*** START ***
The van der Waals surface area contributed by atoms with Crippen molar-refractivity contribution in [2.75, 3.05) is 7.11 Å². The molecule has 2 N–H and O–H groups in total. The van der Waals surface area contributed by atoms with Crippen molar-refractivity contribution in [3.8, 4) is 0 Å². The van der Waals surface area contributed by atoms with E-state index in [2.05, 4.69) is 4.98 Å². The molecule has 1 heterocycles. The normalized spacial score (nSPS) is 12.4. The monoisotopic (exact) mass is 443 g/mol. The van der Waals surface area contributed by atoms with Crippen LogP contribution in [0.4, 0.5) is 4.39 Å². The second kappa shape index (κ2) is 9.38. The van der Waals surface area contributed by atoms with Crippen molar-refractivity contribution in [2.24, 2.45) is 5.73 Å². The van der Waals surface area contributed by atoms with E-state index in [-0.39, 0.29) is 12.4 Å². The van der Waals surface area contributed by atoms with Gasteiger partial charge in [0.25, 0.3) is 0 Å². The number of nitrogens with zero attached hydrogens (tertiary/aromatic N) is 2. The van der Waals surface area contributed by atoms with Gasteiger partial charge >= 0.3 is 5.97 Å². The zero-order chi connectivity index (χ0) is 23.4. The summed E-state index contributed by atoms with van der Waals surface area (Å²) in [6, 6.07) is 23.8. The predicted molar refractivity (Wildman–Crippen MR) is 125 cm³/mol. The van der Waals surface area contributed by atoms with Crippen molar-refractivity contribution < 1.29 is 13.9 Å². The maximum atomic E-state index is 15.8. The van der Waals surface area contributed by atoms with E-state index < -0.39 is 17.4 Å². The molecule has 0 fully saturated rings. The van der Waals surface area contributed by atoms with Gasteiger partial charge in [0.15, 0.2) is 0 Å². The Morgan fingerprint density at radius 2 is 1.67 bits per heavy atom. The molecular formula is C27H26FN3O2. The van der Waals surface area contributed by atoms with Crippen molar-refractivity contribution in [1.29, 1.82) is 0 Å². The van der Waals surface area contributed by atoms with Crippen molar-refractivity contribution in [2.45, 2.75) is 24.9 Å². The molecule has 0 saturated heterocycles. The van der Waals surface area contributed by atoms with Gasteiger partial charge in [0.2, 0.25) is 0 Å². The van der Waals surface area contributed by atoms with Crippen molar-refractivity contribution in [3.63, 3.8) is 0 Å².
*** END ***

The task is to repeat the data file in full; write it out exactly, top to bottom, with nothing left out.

The van der Waals surface area contributed by atoms with Crippen molar-refractivity contribution in [2.75, 3.05) is 7.11 Å². The molecule has 2 N–H and O–H groups in total. The van der Waals surface area contributed by atoms with Crippen molar-refractivity contribution in [3.8, 4) is 0 Å². The van der Waals surface area contributed by atoms with E-state index in [2.05, 4.69) is 4.98 Å². The molecule has 1 heterocycles. The normalized spacial score (nSPS) is 12.4. The monoisotopic (exact) mass is 443 g/mol. The van der Waals surface area contributed by atoms with Crippen LogP contribution in [0.4, 0.5) is 4.39 Å². The second kappa shape index (κ2) is 9.38. The van der Waals surface area contributed by atoms with Crippen molar-refractivity contribution in [2.24, 2.45) is 5.73 Å². The van der Waals surface area contributed by atoms with E-state index in [-0.39, 0.29) is 12.4 Å². The van der Waals surface area contributed by atoms with Gasteiger partial charge in [0.25, 0.3) is 0 Å². The number of nitrogens with zero attached hydrogens (tertiary/aromatic N) is 2. The van der Waals surface area contributed by atoms with Gasteiger partial charge >= 0.3 is 5.97 Å². The zero-order chi connectivity index (χ0) is 23.4. The summed E-state index contributed by atoms with van der Waals surface area (Å²) in [6, 6.07) is 23.8. The predicted molar refractivity (Wildman–Crippen MR) is 125 cm³/mol. The van der Waals surface area contributed by atoms with Crippen molar-refractivity contribution < 1.29 is 13.9 Å². The maximum atomic E-state index is 15.8. The van der Waals surface area contributed by atoms with E-state index < -0.39 is 17.4 Å². The molecule has 0 fully saturated rings. The van der Waals surface area contributed by atoms with Gasteiger partial charge in [0.15, 0.2) is 0 Å². The Morgan fingerprint density at radius 2 is 1.67 bits per heavy atom. The molecular formula is C27H26FN3O2. The van der Waals surface area contributed by atoms with Crippen molar-refractivity contribution in [1.29, 1.82) is 0 Å². The van der Waals surface area contributed by atoms with Crippen molar-refractivity contribution in [2.45, 2.75) is 24.9 Å². The molecule has 0 saturated heterocycles. The van der Waals surface area contributed by atoms with Gasteiger partial charge in [0.2, 0.25) is 0 Å². The van der Waals surface area contributed by atoms with Crippen molar-refractivity contribution in [3.63, 3.8) is 0 Å².